For Variety’s Show Woman of the Year cover story on Rhimes earlier this month, she described the origins of the show. In May 2018, when Rhimes read Jessica Pressler’s New York Magazine story “How Anna Delvey Tricked New York’s Party People” — a viral journalistic feat that detailed the scamming enterprises of a charming young Russian woman, who had grifted societally connected New Yorkers — she responded to it immediately. “She’s got an eidetic memory,” Rhimes says, describing Delvey. “She speaks all these languages.
“There wasn’t much different about her than any other boy genius who takes over Manhattan — except for the fact that she was a woman.”
Rhimes’ longtime producing partner Betsy Beers was on vacation in Mexico when Shondaland entered into a bidding war for Pressler’s story. “The joke at our company is every time I take a couple of days off, an amazing piece of IP pops up,” Beers says. But she knew that all the elements for a great Shonda Rhimes show were within the Anna Delvey story, she says: “The characters, the setting, the world — the world of journalism.”
The article was Rhimes’ first major acquisition for her Netflix talent deal, which had begun in August 2017. “Inventing Anna” began production in fall 2019 in New York City, and then had to finish a full year later because of the pandemic. It’s the first show Rhimes has created since “Scandal” premiered in 2012.
On “Inventing Anna,” “Veep’s” Anna Chlumsky plays Vivian, a reporter character based loosely on Pressler, who “collects other people’s tales of who Anna is,” Rhimes says. “Vivian is the person who journeys us through the whole thing.” And Julia Garner, the Emmy-winner from “Ozark,” plays Anna, the object of everyone else’s obsessions and projections. The real Anna was on trial in spring 2019, and Rhimes remembers the difficulty of writing the story as it was evolving. “It was this very crazy experience,” she says. “We literally are pausing and waiting for the verdict so that we can write the end of the show.”
Rhimes deliberately avoided meeting the real Delvey. “I purposely did not meet her because A, she was in prison — pandemic at the time,” Rhimes says. “But B, I didn’t meet her because I didn’t want to be influenced. Anna, as anybody can tell you, has a wildly charismatic personality, and I didn’t want to meet her and fall madly in love with her, and then be completely on her side.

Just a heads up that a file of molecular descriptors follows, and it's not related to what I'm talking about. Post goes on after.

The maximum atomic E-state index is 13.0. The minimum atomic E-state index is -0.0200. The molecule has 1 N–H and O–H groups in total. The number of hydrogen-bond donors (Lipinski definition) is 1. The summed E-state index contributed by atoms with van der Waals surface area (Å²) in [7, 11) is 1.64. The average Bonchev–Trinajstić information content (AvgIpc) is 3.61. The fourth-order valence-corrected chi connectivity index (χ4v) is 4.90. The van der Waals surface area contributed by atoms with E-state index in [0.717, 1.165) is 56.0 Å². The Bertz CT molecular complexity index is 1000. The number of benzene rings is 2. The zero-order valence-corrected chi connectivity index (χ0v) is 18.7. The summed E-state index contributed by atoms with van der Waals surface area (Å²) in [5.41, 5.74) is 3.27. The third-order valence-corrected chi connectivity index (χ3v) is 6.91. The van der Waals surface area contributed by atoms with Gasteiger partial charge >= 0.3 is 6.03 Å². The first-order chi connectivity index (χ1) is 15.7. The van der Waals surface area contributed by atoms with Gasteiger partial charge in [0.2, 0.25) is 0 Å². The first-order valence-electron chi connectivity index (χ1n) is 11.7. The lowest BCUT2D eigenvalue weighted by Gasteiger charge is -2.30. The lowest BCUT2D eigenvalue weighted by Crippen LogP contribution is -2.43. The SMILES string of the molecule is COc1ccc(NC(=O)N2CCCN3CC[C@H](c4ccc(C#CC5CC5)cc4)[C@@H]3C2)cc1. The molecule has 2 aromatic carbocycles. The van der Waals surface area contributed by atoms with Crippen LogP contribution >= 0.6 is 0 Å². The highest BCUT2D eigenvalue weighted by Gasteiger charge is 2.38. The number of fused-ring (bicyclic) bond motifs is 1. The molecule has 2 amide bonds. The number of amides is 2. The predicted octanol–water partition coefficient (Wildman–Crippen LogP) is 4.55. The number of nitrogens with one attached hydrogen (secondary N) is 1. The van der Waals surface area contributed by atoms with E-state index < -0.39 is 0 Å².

“And I didn’t want to meet her and dislike her intensely and then be against her,” Rhimes continues. “I wanted to stick with the eyes of the reporter.”
The Netflix way is to have all of a show’s scripts written ahead of filming. But for the nine episodes of “Inventing Anna,” Rhimes resisted that process because of her belief in “the power of performance.”
“It allows for no jazz, you know what I mean? No improvisation, no nothing,” Rhimes says. “It’s efficient, but it’s a hard way of looking at things. And so for me, I really needed the space to be able to let the actors play — and then discover stuff from what they were doing.”
After all, it’s the stories about Anna that Vivian collects that allowed Rhimes to “make sure that we’re building a three-dimensional person” — so some spontaneity was the key to that vibrancy for “Inventing Anna.”
“Everybody found in Anna what they needed to find in Anna,” Rhimes says. “And somehow, she left everybody changed that she encountered. And that’s a powerful person!”
The show’s writers are: Rhimes, Matt Byrne, Jess Brownell, Abby Ajayi and Nick Nardini. Its directors are David Frankel, Tom Verica, Daisy Von Scherler Mayer, Ellen Kuras and Nzingha Stewart. Its executive producers are Rhimes, Beers, Verica and Frankel.
In addition to Chlumsky and Garner, the cast of “Inventing Anna” is Arian Moayed, Katie Lowes, Alexis Floyd, Anders Holm, Anna Deavere Smith, Jeff Perry, Terry Kinney and Laverne Cox.